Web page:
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United States v. Mitlo

August 19, 1983; As Amended September 1, 1983.



Author: Aldisert

Before: ALDISERT and WEIS, Circuit Judges, and RE, Chief Judge.*fn*


ALDISERT, Circuit Judge.

The question for decision in this appeal by the government is whether the district court erred in suppressing the use of three recorded conversations. Although the government recorded the conversations with the permission of one of the participants, the district court barred their use because it found that they had been obtatined by trick and deception in disregard of the defendant's constitutional rights. Notwithstanding the court's findings of fact, we hold that the evidence should not have been suppressed. We reverse.


Appellee William Mitlo is a chiropractor with offices in New Castle, Pennsylvania. On a tip from his former secretary, agents of the Postal Service and the Department of Health and Human Services visited Mitlo to discuss alleged Medicaid fraud. Mitlo telephoned his lawyer who advised him not to talk to the agents and who also told the agents that Mitlo would not provide any information to them. On advice of counsel, Mitlo invoked fifth and sixth amendment rights, indicated that he wished to have counsel present, refused to deliver records, and refused to talk further with the agents. Two months later the government agents spoke to Ronald McAllen, one of Mitlo's patients, who, according to Medicaid records, made 204 office visits to the chiropractor.McAllen reported to the investigators that the number of his visits was accurate but that Mitlo apparently had overreported the number of visits McAllen's son had made. McAllen later testified that he was worried that the investigation would result in loss of his welfare benefits and agreed to permit the government agents to record his future conversations with Mitlo. App. at 93a, 101a.

The government recorded three McAllen-Mitlo conversations. The first two were telephone conversations, initiated by McAllen, recorded by government agents at McAllen's end of the connection. In the first of these, Mitlo repeatedly urged McAllen not to say anything over the phone, but McAllen told Mitlo that he had been informed by the agents that Mitlo's phone was not tapped. App. at 154a-168a. In a second, shorter, recorded conversation, McAllen agreed to meet with Mitlo at the chiropractor's office. The agents then wired McAllen for sound by equipping him with a wireless microphone. McAllen met with Mitlo in Mitlo's office, and government agents recorded this face-to-face conversation. At the suppression hearing, McAllen testified that he agents had not specifically instructed him on what to say to or ask of Mitlo. Id. at 104a-05a.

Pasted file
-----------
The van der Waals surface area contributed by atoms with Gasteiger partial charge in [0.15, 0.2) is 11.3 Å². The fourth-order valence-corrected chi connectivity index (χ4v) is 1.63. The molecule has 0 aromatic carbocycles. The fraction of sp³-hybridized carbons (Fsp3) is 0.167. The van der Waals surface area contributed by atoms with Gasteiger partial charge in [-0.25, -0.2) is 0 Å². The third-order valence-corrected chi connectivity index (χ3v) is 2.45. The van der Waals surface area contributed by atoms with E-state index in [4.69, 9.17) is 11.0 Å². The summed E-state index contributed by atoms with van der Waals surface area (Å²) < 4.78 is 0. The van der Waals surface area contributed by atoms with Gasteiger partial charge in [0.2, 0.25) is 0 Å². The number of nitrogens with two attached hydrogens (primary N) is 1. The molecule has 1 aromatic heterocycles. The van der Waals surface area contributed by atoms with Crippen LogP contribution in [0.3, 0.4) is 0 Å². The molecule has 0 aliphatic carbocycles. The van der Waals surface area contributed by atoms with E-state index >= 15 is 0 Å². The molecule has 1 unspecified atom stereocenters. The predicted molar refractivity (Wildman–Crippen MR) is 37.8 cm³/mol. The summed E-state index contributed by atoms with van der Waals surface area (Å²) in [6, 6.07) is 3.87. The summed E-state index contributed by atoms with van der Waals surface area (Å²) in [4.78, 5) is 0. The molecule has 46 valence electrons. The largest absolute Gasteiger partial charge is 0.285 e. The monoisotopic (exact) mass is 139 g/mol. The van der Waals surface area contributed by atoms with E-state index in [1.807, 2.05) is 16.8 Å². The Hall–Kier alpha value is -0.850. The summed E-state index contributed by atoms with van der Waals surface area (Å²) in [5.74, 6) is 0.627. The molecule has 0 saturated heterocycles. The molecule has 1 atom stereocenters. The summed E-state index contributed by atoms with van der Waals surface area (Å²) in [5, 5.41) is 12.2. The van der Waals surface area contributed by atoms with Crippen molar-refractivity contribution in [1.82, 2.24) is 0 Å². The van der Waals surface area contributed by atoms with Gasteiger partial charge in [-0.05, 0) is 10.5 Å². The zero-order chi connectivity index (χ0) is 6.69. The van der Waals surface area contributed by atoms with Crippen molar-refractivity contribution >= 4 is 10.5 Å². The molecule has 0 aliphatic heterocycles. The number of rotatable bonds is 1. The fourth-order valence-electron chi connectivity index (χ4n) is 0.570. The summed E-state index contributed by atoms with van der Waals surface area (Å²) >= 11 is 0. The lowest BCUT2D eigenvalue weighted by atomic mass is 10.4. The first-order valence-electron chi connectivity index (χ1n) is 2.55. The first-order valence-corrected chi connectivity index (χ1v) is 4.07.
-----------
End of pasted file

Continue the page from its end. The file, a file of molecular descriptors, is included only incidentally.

Some two years later Mitlo was indicted on four counts of Medicaid fraud, 18 U.S.C. § 1001, and five counts of mail fraud, 18 U.S.C. § 1341. He moved to suppress the recordings of the two telephone conversations and the conversation conducted in his office. The district judge granted the motion because:

Defendant Mitlo was repeatedly deceived by the Government, by the actions of its operative, McAllen, both as to the identity of McAllen as a government operative, and in the nature of McAllen's visit to Mitlo, which was arranged for the sole purpose of fraudulently eliciting incriminating statements from Defendant Mitlo about his past conduct with regard to Medicaid claims, even though Mitlo previously and unambiguously informed the Government of his intention to invoke his Fifth and Sixth Amendment rights.

United States v. Mitlo, 557 F. Supp. 520, 524 (W.D.Pa.1983). The government filed a timely appeal. We have jurisdiction under 18 U.S.C. § 3731.


The government argues that, notwithstanding the court's finding of trickery, monitoring the conversations was not violative of Mitlo's constitutional rights, that the defendant had no sixth amendment right to the assistance of counsel because no "critical stage" of the proceeding had been entered, that he had not been arrested, had not been taken into custody, and had not been indicted.

The district court found that McAllen intentionally deceived Mitlo into talking. This finding is entitled to considerable deference. McAllen's testimony and the transcripts of the conversqations support this finding. On review the district court's findings of narrative or historical facts are measured by the clearly erroneous test; as to the legal component of its conclusion, however, this court has plenary review. United States v. Camiel, 689 ...

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